My friend Geno Prussakov wrote a fascinating book entitled, Online Shopping Through Consumers’ Eyes. This is my review of Geno’s book, for those who might like to buy it.
After reading his affiliate program management blog for several months, I finally got to meet Geno in person at last month’s Affiliate Summit East, where he gave me a copy of the book. I tore through it on the way home and finished it in about 2 days.
As you might guess, the book is an easy read, and not overly long. Its substance is a presentation of a 107-question survey of consumers who have shopped online.
Geno begins by presenting the question asked, continues by sharing the results (usually in the form of a chart), and then he presents his own analysis of what the answers mean. Frequently, that analysis includes actionable tips for internet marketers.
The questions themselves cover topics that are extremely pertinent to current online marketing challenges.
Question #80 asks: “What would you consider substantial one-purchase spending for the total of an online order?”
The top answers were $250 – $500 (27%), $120 – $250 (26%) and $500 – $1000 (20%).
Question #60 asks what would make consumers, while browsing for a specific product (eg people in buying mode), choose one store over another. Geno got a list of over 20 factors from the open-ended answers!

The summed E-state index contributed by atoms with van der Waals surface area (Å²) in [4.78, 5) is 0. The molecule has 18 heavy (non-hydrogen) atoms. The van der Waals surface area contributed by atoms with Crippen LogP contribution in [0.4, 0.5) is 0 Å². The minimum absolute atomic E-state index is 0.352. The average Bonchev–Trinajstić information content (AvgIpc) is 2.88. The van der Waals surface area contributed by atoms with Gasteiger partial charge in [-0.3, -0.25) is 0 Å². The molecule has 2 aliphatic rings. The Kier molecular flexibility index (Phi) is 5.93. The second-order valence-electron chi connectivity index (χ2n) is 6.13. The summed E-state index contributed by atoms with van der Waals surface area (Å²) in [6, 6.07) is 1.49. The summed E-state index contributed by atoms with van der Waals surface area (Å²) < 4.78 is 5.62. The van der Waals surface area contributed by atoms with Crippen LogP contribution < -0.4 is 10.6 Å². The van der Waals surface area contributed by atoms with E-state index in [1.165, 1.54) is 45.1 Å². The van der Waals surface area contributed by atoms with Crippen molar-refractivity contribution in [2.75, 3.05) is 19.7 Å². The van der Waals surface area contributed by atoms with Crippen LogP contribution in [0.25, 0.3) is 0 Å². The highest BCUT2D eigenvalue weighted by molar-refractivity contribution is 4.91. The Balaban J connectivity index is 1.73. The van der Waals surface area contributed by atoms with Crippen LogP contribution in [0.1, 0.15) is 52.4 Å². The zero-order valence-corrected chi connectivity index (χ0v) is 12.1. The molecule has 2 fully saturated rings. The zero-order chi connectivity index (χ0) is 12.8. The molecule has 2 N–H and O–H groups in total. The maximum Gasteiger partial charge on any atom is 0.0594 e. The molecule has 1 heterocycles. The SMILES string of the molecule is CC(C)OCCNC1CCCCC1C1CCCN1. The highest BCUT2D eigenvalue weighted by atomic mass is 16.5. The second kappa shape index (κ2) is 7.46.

Do you know how valuable that is for building a point of difference and lifting conversion rates?
Anyone doing online marketing for an e-commerce site, especially in a B2C context, will obviously derive interesting insights from the book. Personally, this gives me an idea of where to make the cutoff points for price-refinement navigation.
Question #60 helps marketers find a point of difference. Geno asked, “When browsing the internet for a specific product, what criteria ultimately dictate you choosing one store over another for your purchase ?” The answers he got came out to a list of over 20 factors!
At the same time, I found problems with how Geno conducted the survey.
– There were leading questions that suggested one answer over another.
-Sometimes the answers were improperly or poorly structured. For instance, 10% of people thought that a purchase of $100+ was a significant total for an online order (eg in response to question #80). If you combine that with the $120 – $250 segment, then really 36% of people think that order totals between $100 – $250 are significant, for online purchases.
Despite these problems, there are a lot of valuable ideas to be found in the book. You should buy it, just make sure to keep your critical thinking hat on and not accept everything at face value.